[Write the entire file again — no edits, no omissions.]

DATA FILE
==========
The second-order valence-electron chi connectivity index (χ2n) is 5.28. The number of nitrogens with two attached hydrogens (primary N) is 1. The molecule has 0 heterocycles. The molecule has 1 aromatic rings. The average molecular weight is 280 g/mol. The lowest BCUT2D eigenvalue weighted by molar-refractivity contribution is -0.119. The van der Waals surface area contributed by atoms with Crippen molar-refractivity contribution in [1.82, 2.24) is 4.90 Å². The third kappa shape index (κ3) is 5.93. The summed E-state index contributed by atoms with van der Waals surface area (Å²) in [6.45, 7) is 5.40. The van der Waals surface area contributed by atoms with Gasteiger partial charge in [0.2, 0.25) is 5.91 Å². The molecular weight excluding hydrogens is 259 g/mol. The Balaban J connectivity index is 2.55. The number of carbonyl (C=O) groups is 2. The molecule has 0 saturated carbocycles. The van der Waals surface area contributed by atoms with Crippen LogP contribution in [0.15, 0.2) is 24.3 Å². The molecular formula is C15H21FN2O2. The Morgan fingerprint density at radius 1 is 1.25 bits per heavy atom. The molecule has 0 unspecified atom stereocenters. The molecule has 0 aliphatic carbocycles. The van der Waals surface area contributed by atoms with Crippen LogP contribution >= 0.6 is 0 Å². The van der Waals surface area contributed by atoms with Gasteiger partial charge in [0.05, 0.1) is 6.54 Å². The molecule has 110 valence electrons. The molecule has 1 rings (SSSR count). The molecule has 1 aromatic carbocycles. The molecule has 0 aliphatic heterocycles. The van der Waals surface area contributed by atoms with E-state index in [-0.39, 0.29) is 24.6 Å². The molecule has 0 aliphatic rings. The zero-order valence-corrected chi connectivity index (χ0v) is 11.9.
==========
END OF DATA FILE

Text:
The second-order valence-electron chi connectivity index (χ2n) is 5.28. The number of nitrogens with two attached hydrogens (primary N) is 1. The molecule has 0 heterocycles. The molecule has 1 aromatic rings. The average molecular weight is 280 g/mol. The lowest BCUT2D eigenvalue weighted by molar-refractivity contribution is -0.119. The van der Waals surface area contributed by atoms with Crippen molar-refractivity contribution in [1.82, 2.24) is 4.90 Å². The third kappa shape index (κ3) is 5.93. The summed E-state index contributed by atoms with van der Waals surface area (Å²) in [6.45, 7) is 5.40. The van der Waals surface area contributed by atoms with Gasteiger partial charge in [0.2, 0.25) is 5.91 Å². The molecular weight excluding hydrogens is 259 g/mol. The Balaban J connectivity index is 2.55. The number of carbonyl (C=O) groups is 2. The molecule has 0 saturated carbocycles. The van der Waals surface area contributed by atoms with Crippen LogP contribution in [0.15, 0.2) is 24.3 Å². The molecular formula is C15H21FN2O2. The Morgan fingerprint density at radius 1 is 1.25 bits per heavy atom. The molecule has 0 unspecified atom stereocenters. The molecule has 0 aliphatic carbocycles. The van der Waals surface area contributed by atoms with Crippen LogP contribution >= 0.6 is 0 Å². The van der Waals surface area contributed by atoms with Gasteiger partial charge in [0.05, 0.1) is 6.54 Å². The molecule has 110 valence electrons. The molecule has 1 rings (SSSR count). The molecule has 1 aromatic carbocycles. The molecule has 0 aliphatic heterocycles. The van der Waals surface area contributed by atoms with E-state index in [-0.39, 0.29) is 24.6 Å². The molecule has 0 aliphatic rings. The zero-order valence-corrected chi connectivity index (χ0v) is 11.9.